Though Leland is accused occasionally by friends of 'over-intellectualising' his situation, his fine sensibility, lucid writing and dignified treatment of his subject feels anything but indulgent. This book invites us all to rethink what it means to desire, to read, to be independent, to sit with uncertainty and to assume a new identity. Leland models how we might accept inevitable changes in our faculties as we age with tempered apprehension, humour and interest.

Publishers Weekly (starred review)
Leland delivers a masterful exploration of disability in his brilliant debut ... Enriched by its sparkling prose, this is an extraordinary and intellectually rigorous account of adapting to change.

Kirkus Reviews
Leland provides both fascinating capsule histories of the topics he's pondering, as with a survey of the disability rights movement, and searching glimpses into his own existential struggle to understand what it means for him to be blind ... When the author gets personal, he does so with such honesty and vulnerability that by the end, readers will understand when he concludes, 'The process of retinal degeneration has turned out to be one of the most generative experiences of my life' ... Emotional but never sentimental, this quest for insight delivers for its readers.

Library Journal
This informative and engaging memoir will appeal to readers who like to be entertained as they broaden their awareness of disability and others' lives.

Author Blurb Chloé Cooper Jones, author of Easy Beauty
Andrew Leland has written an important and masterful book, one filled with deep thought and feeling, vulnerability and humor, and absolutely gorgeous prose. Rare is the writer who can gift the reader the kind of expansive generosity The Country of the Blind offers with ease on every page.

Author Blurb Dave Eggers, author of The Circle and A Heartbreaking Work of Staggering Genius
This is such a gorgeous book. Andrew Leland manages to deftly balance the personal, historical and political as he documents—documents is too sterile a word; he gently sings about—his becoming blind. There is a great nonfiction book here about the history of blindness and the pioneers who have built a world of access and empowerment. But crucially, Leland weaves into that larger tapestry the deeply touching story of how he, his wife Lily, and his son Oscar face their myriad new challenges—with open minds and abundant wit, and always fearlessly together.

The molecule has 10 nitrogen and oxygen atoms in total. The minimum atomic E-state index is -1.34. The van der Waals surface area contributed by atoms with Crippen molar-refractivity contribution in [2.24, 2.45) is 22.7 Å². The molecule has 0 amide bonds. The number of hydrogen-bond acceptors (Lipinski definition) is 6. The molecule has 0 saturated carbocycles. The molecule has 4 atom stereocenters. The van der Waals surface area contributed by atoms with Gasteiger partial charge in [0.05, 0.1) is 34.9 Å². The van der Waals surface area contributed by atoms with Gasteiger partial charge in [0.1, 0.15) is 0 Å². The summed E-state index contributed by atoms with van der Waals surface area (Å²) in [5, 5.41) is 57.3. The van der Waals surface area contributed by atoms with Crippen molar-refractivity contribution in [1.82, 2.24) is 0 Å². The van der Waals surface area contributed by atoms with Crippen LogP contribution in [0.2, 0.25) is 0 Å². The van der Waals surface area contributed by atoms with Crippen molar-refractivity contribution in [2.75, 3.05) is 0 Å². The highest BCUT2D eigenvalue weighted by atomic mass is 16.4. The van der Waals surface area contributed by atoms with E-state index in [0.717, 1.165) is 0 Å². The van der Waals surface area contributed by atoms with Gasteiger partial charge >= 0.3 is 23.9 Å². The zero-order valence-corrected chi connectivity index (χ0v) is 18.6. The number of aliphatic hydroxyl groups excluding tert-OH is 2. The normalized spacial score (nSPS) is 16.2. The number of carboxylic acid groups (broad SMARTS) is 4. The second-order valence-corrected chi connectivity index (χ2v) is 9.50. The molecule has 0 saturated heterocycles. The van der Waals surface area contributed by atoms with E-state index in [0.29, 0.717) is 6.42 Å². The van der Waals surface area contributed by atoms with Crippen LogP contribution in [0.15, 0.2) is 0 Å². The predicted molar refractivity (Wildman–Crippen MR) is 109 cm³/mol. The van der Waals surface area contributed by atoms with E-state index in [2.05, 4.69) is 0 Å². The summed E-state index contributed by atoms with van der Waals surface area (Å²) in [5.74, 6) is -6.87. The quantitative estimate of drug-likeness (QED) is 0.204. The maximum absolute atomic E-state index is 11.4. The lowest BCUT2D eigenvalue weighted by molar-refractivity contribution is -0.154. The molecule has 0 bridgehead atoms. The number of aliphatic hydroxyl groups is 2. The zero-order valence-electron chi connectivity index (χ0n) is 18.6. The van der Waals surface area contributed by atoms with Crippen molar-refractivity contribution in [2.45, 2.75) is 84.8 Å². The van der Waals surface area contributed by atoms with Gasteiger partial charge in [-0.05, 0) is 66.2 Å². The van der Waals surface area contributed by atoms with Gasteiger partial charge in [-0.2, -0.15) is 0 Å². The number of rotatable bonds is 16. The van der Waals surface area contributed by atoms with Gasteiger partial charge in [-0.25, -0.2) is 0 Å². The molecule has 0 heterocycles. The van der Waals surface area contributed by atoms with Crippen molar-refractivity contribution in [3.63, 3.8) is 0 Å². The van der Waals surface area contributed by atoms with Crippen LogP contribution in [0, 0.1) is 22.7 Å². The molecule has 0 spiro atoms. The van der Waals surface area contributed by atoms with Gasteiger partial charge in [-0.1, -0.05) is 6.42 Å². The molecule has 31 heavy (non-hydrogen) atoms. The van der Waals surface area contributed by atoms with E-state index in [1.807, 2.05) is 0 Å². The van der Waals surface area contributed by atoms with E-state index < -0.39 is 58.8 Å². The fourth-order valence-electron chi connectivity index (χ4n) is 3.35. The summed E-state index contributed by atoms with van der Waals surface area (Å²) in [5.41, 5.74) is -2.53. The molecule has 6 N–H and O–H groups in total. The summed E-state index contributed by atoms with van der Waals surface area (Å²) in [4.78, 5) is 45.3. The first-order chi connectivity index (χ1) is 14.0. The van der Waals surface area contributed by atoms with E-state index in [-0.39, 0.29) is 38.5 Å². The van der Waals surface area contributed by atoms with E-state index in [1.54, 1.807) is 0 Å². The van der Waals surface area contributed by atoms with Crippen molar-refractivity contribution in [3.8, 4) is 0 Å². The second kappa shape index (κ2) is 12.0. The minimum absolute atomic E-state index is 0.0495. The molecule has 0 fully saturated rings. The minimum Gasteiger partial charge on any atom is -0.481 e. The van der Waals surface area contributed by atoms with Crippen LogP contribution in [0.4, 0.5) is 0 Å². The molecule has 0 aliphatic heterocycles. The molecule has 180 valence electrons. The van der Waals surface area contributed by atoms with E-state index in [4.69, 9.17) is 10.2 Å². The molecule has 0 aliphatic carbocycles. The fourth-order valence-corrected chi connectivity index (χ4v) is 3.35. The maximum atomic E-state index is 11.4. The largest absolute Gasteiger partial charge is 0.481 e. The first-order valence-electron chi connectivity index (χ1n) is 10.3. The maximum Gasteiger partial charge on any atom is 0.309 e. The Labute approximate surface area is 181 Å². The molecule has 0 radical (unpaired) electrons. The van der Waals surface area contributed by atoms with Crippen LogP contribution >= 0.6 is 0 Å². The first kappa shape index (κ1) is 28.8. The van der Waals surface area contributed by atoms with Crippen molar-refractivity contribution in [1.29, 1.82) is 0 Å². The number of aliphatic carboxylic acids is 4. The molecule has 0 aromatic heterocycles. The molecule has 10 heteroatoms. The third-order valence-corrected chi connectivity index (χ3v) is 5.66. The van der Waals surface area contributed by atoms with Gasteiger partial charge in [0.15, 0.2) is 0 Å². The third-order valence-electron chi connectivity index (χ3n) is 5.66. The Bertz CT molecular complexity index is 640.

Author Blurb Joshua Cohen, Pulitzer Prize-winning author of The Netanyahus
Leland writes with astounding humor and humility about ability, disability, the confusions between them, the confusions of middle age, marriage, and parenthood, language in all its beauty and bias, and more to the n-th power. Approaching what he calls the end of sight, he has summoned up that higher vision.

Author Blurb Temple Grandin, author of Visual Thinking
In The Country of the Blind, Andrew Leland tells the story of his gradual transition into the blindness community with sensitivity and insight. He vividly describes his new sensory perceptions and emotions and outlines controversies about the training of the blind. His experiences will resonate powerfully with those in the autism community and beyond. A valuable book.

Reader Reviews


The writer Andrew has explained the book so impressive that whenever I got time I read only this book . I recommend everyone to read this amazing book The Country of the Blind.
prem singh yadav

The Country of the Blind A Memoir at the End of Sight
An Outing Into the Hid: In 'The Country of the Outwardly weakened', Andrew Leland's stunning story brings perusers into a world they've won't ever see. These totally thrilling stories not simply uncovered knowledge into the issues of visual weakness ...   Read More

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Beyond the Book

Bookshare and Accessible Reading Sources

Photo of person's hand on braille text In The Country of the Blind, Andrew Leland sings the praises of Bookshare, an electronic repository of accessible-format books for the disabled. Bookshare was launched in 2001 by Jim Fruchterman, the leader of Benetech, a Palo Alto-based nonprofit that develops technologies to assist those with physical and learning disabilities. The Bookshare mission is stated thus: "Bookshare makes reading easier. People with dyslexia, blindness, cerebral palsy, and other reading barriers can customize their experience to suit their learning style and find virtually any book they need for school, work, or the joy of reading."

Bookshare can be joined by paying a subscription fee or, often, via subsidization by governments or charitable bodies. The U...